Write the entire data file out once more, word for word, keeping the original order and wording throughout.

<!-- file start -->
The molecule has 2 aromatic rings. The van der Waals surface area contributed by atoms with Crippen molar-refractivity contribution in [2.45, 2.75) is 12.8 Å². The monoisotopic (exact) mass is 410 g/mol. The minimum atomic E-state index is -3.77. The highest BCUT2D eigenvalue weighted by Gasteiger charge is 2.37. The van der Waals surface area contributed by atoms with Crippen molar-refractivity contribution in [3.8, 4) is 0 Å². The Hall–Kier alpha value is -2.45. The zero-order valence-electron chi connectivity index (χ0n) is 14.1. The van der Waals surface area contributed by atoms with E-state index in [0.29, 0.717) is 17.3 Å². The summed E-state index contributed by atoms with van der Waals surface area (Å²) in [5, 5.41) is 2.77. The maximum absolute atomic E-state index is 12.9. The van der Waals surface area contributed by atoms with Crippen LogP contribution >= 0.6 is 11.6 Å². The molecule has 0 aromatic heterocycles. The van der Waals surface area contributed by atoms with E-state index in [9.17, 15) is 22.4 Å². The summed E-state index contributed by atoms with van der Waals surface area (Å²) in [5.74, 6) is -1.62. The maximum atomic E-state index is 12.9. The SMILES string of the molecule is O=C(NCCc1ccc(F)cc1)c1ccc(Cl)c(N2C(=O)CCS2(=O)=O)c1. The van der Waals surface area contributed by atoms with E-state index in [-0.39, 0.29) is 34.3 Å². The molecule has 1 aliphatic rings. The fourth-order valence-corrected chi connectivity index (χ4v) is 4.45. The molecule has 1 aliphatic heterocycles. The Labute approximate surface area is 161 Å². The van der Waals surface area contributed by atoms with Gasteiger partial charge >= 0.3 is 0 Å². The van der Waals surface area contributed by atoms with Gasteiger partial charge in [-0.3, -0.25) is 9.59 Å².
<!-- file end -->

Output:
The molecule has 2 aromatic rings. The van der Waals surface area contributed by atoms with Crippen molar-refractivity contribution in [2.45, 2.75) is 12.8 Å². The monoisotopic (exact) mass is 410 g/mol. The minimum atomic E-state index is -3.77. The highest BCUT2D eigenvalue weighted by Gasteiger charge is 2.37. The van der Waals surface area contributed by atoms with Crippen molar-refractivity contribution in [3.8, 4) is 0 Å². The Hall–Kier alpha value is -2.45. The zero-order valence-electron chi connectivity index (χ0n) is 14.1. The van der Waals surface area contributed by atoms with E-state index in [0.29, 0.717) is 17.3 Å². The summed E-state index contributed by atoms with van der Waals surface area (Å²) in [5, 5.41) is 2.77. The maximum absolute atomic E-state index is 12.9. The van der Waals surface area contributed by atoms with Crippen LogP contribution >= 0.6 is 11.6 Å². The molecule has 0 aromatic heterocycles. The van der Waals surface area contributed by atoms with E-state index in [9.17, 15) is 22.4 Å². The summed E-state index contributed by atoms with van der Waals surface area (Å²) in [5.74, 6) is -1.62. The maximum atomic E-state index is 12.9. The SMILES string of the molecule is O=C(NCCc1ccc(F)cc1)c1ccc(Cl)c(N2C(=O)CCS2(=O)=O)c1. The van der Waals surface area contributed by atoms with E-state index in [-0.39, 0.29) is 34.3 Å². The molecule has 1 aliphatic rings. The fourth-order valence-corrected chi connectivity index (χ4v) is 4.45. The molecule has 1 aliphatic heterocycles. The Labute approximate surface area is 161 Å². The van der Waals surface area contributed by atoms with Gasteiger partial charge >= 0.3 is 0 Å². The van der Waals surface area contributed by atoms with Gasteiger partial charge in [-0.3, -0.25) is 9.59 Å².